Quantum – The best game ever?

I’m often left wondering which game I would keep if i could only own one (OK I’m not but just roll with it). There are a lot of strong contenders. Battlestar Galactica has a great theme and combines deception with harsh resource management. Skull and Love letter can be played almost anywhere by anyone of any level of drunkenness. And Netrunner is a game of great depth with a huge community. However the game that has won is Quantum.


Sorry buddy, just missed out.

Quantum is one of the first games I ever bought and as such carries a lot of sentimental value, but I think the game can also stand up on its own merits. Quantum represents everything I like to see in board games. It is a game about combat and map control which i definitely prefer to economic passive aggression, and at the same time visually appealing with its brightly coloured dice. Even though you can attack and destroy your enemy’s forces, getting back in the game is fairly easy so people don’t end up sitting out the majority of the game.

The main aim of Quantum it to put your quantum cubes down on planets and you achieve this through your ships. The ships are by far the best and most creative aspect of Quantum. Each ship is represented by a die, with the number on the die showing how fast a ship can move and how effective it is in combat, with combat favouring low numbers, and each ship class has it’s own special ability. If you aren’t happy with your fleet composition you can spend actions to randomly re-roll your ships, introducing a serious amount of risk/reward when you choose to do so. The two ways to place cubes are by increasing your dominance, a meter that increases when you destroy a ship and decreases when you lose one, or by placing them on placing them on planets which requires the total numbers of the ships around a planet to be equal to a certain value. This means you can either focus on small numbered ships for combat, or some higher numbered ships to place cubes on planets.


For example, Green could now place a cube on the central planet because their ships surrounding the planet add up to a total of 10.

Being aggressive is heavily rewarded in Quantum, during combat the attacker can’t be destroyed, only the defender, making the risk of attacking much lower and encouraging less certain attacks for the chance to both build up dominance and remove and enemy ships. However the game balances the two styles of play very well, strong combat ships will be slow allowing opponents to flee and put their cubes onto another planet across the map, and the higher numbered ships needed to grab planets are vulnerable to attack. Even losing ships isn’t all that bad since they are simply re-rolled and placed back in your supply ready to redeploy. The game encourages early boldness in another way, cubes cannot be removed once placed so you don’t need to worry about defence as much, and each cube placed allows you to take one of the game’s upgrade cards for your faction.

Quantum’s upgrade cards allow the game to grow over time, either providing lasting bonuses which will change how your faction plays like improved defences or an ability to deploy ships anywhere on the map or one off effects that can alter the board state by giving you another ship or letting you re-roll and re position your entire fleet. Because different abilities are available for purchase each game how you develop your faction will be different every time, and the upgrades other players choose will impact your decisions. The upgrades also offer a nice way to catch up through the research action, if you have actions you don’t want to use on anything you can tick up the research die which will reward you with an upgrade when it reaches 6 before resetting.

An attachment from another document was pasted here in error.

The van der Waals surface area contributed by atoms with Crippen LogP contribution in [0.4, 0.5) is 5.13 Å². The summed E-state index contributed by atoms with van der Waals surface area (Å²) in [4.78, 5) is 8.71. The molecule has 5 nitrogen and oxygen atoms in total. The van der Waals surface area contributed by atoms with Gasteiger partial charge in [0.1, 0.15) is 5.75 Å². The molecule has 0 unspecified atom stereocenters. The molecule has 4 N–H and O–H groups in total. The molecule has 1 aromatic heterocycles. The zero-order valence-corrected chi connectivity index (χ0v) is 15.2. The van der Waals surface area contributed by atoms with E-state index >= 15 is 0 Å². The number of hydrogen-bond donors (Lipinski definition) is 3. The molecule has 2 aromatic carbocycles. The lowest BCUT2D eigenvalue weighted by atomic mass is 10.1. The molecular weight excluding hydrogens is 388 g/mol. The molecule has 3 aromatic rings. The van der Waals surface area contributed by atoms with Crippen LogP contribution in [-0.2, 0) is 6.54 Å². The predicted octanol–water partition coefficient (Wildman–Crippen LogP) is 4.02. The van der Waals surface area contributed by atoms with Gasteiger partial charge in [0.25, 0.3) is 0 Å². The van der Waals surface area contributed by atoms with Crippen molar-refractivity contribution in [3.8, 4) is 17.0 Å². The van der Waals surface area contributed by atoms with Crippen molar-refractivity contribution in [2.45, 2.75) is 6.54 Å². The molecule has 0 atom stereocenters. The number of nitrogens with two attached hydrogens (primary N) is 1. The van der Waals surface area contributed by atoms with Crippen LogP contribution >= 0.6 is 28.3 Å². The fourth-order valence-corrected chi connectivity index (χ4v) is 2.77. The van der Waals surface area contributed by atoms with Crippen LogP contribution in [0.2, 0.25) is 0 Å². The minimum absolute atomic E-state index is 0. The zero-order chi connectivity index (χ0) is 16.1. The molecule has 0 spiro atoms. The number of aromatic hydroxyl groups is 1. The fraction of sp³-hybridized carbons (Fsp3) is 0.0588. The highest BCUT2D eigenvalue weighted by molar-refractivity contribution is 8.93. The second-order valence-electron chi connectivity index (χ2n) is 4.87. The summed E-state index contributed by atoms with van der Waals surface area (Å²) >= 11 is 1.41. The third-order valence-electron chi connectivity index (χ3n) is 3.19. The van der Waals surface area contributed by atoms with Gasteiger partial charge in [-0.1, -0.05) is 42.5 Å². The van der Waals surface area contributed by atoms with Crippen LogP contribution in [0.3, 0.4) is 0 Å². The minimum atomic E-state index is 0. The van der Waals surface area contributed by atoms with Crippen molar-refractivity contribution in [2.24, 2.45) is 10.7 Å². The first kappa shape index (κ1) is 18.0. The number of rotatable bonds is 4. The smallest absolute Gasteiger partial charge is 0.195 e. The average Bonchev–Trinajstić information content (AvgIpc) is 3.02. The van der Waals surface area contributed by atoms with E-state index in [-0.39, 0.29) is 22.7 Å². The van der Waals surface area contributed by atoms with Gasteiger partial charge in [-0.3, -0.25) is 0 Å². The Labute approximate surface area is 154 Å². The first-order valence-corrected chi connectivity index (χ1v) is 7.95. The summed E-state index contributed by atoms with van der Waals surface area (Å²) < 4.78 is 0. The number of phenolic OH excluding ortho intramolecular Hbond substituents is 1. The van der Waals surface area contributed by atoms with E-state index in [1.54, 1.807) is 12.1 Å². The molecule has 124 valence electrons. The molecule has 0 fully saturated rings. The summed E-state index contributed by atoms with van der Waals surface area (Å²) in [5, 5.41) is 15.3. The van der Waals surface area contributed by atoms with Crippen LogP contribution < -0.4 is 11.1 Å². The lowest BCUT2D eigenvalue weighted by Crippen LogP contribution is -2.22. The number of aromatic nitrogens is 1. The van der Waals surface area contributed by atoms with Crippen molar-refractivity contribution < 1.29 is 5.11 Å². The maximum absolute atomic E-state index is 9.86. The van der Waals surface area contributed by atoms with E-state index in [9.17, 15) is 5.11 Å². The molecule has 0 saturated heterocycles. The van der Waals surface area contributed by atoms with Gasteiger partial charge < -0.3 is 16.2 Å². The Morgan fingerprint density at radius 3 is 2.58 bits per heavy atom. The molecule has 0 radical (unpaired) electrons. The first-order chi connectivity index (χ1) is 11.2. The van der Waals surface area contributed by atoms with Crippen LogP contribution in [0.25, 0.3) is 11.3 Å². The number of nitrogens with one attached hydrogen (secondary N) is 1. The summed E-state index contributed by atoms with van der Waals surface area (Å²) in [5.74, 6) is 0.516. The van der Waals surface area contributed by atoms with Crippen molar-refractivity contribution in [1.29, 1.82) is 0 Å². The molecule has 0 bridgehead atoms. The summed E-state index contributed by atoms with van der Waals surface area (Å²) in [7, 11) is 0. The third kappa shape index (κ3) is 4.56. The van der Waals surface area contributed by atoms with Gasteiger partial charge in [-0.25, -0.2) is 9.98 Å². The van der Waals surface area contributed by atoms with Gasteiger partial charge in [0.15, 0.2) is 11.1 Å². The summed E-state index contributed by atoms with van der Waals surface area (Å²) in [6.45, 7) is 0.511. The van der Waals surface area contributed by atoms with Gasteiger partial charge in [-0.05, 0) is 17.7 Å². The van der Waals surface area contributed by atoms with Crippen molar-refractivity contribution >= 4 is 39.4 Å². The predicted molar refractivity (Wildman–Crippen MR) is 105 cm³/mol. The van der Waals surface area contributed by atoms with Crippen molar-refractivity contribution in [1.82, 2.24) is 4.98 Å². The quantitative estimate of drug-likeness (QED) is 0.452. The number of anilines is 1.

The black upgrade cards represent the one shot powers and immediately impact the board, whereas the white cards will change the way you play for the rest of the game.

The map Quantum is played over is also very varied, being made up of tiles which you can re-arrange many different ways. Unfortunately this is one area where i have a gripe with the game. The way some of the maps are shaped can lead to situations where one or more players are left on their own unchallenged while other butt heads, which ends up reducing the fun for everyone. But the map tiles are so flexible you could patch these problems out yourself with a little work, in fact I’ve been working on making and testing some maps that would allow me to expand the game to 5 or 6 players from its current cap at 4.


The maps provided with the game are just the start.

All of these elements make Quantum a game with multiple routes to victory , whether you hang back and research while other players fight it out, rush to get your ships in perfect position or throw yourself into the thick of the fighting. I love Quantum because it manages to be a medium complexity game done in around an hour with plenty of strategic depth. It’s no beginner game like Condottiere or Love Letter, but it’s easy to break out without consuming a whole day like Twilight Imperium and a bit more action focused than something like Concordia. If you’re someone who plays board games regularly Quantum is a must own, and quite possibly my favourite board game.



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